It seems that these spaces are effectively restricted at all times on all days because nobody (other than those who have walked up to the signs) can read the time/day limits from the driver's seat in an automobile while looking for a parking space.

Although I don't generally invite motorist to cut through on Hedge Street, I do invite you to cruise by and test your eyesight on the dozen or so signs currently posted. I also encourage you to contact the city to request that readable signs need to be put up as soon as possible. What good is a sign if it doesn't communicate the intended message? Sometimes bigger is truly better! And taller would be better, too!

Sunday, December 14, 2008

Planning Commission Votes to Remove Parkway Funds from Capital Improvement Program

I watched the December 9, 2008 Charlottesville Planning Commission Meeting rebroadcast on Charlottesville's Own TV-10 and watched the discussion and vote by the Planning Commission on the proposed Capital Improvement Program (CIP). I wanted to go to them meeting to comment on this very item, but could not be there. But, many of my thoughts were presented by several members of the public who were apparently as disappointed as I that the proposed CIP does not address several of the highest priority needs - including improved pedestrian infrastructure and acquisition of parkland both of which advance several elements of council's vision statement for the city. Commissioner Bill Emory pointed out that no parkland has been purchased through the CIP since 1980. And Mayor Norris questioned the decision not to have any funds in the CIP for pedestrian projects.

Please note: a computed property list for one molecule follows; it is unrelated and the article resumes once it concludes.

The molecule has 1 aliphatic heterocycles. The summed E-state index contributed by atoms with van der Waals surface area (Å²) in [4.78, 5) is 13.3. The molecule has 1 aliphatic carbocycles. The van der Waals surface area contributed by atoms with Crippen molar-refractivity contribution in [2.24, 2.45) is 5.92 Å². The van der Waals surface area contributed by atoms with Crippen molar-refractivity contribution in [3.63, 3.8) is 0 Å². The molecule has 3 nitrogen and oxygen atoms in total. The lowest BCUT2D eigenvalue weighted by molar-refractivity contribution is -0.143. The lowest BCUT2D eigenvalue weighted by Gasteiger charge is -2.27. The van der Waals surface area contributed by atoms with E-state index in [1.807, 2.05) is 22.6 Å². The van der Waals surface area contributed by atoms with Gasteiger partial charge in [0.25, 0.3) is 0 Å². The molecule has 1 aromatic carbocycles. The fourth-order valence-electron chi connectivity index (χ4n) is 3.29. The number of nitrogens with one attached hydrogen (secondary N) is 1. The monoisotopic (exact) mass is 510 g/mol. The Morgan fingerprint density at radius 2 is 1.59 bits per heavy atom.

After several strong comments from members of the public asking for reprogramming of matching funds for construction of the controversial McIntire Road Extended and the Route 250 Interchange at McIntire Road project toward park preservation, acquisition of parkland, and pedestrian infrastructure construction, a lively discussion by planning commissioners I was pleased to see the commission recommend that the CIP be changed in pretty much that way. The vote on the CIP motion was 4-2 and sends a clear message that our planning commission supports a CIP that addresses the high priority investments in a sustainable future for Charlottesville and its residents.